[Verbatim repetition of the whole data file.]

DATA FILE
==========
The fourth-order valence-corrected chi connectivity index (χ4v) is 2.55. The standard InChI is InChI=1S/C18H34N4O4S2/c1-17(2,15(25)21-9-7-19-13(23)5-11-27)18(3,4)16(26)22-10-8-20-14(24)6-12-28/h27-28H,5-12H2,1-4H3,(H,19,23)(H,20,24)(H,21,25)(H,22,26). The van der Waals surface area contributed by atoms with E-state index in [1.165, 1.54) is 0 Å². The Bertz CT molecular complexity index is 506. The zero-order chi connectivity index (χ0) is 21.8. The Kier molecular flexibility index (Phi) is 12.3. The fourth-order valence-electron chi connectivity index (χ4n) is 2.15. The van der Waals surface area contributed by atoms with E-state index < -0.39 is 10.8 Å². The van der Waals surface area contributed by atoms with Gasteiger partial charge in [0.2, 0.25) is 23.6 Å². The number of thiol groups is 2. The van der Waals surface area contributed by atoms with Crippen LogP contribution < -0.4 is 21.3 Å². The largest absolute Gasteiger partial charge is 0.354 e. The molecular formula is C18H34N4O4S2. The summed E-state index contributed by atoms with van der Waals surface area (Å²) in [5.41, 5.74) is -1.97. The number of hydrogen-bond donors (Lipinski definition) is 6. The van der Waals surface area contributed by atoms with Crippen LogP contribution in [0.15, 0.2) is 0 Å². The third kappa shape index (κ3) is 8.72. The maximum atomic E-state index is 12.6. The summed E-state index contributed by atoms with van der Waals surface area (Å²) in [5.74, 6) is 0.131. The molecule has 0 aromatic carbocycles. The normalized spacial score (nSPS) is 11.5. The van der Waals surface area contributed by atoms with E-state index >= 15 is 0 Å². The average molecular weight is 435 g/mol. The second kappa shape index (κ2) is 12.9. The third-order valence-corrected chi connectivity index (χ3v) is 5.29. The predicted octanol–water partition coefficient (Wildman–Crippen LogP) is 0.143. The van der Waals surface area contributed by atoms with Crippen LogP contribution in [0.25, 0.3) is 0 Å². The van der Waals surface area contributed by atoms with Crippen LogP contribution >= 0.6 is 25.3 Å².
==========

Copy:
The fourth-order valence-corrected chi connectivity index (χ4v) is 2.55. The standard InChI is InChI=1S/C18H34N4O4S2/c1-17(2,15(25)21-9-7-19-13(23)5-11-27)18(3,4)16(26)22-10-8-20-14(24)6-12-28/h27-28H,5-12H2,1-4H3,(H,19,23)(H,20,24)(H,21,25)(H,22,26). The van der Waals surface area contributed by atoms with E-state index in [1.165, 1.54) is 0 Å². The Bertz CT molecular complexity index is 506. The zero-order chi connectivity index (χ0) is 21.8. The Kier molecular flexibility index (Phi) is 12.3. The fourth-order valence-electron chi connectivity index (χ4n) is 2.15. The van der Waals surface area contributed by atoms with E-state index < -0.39 is 10.8 Å². The van der Waals surface area contributed by atoms with Gasteiger partial charge in [0.2, 0.25) is 23.6 Å². The number of thiol groups is 2. The van der Waals surface area contributed by atoms with Crippen LogP contribution < -0.4 is 21.3 Å². The largest absolute Gasteiger partial charge is 0.354 e. The molecular formula is C18H34N4O4S2. The summed E-state index contributed by atoms with van der Waals surface area (Å²) in [5.41, 5.74) is -1.97. The number of hydrogen-bond donors (Lipinski definition) is 6. The van der Waals surface area contributed by atoms with Crippen LogP contribution in [0.15, 0.2) is 0 Å². The third kappa shape index (κ3) is 8.72. The maximum atomic E-state index is 12.6. The summed E-state index contributed by atoms with van der Waals surface area (Å²) in [5.74, 6) is 0.131. The molecule has 0 aromatic carbocycles. The normalized spacial score (nSPS) is 11.5. The van der Waals surface area contributed by atoms with E-state index >= 15 is 0 Å². The average molecular weight is 435 g/mol. The second kappa shape index (κ2) is 12.9. The third-order valence-corrected chi connectivity index (χ3v) is 5.29. The predicted octanol–water partition coefficient (Wildman–Crippen LogP) is 0.143. The van der Waals surface area contributed by atoms with Crippen LogP contribution in [0.25, 0.3) is 0 Å². The van der Waals surface area contributed by atoms with Crippen LogP contribution >= 0.6 is 25.3 Å².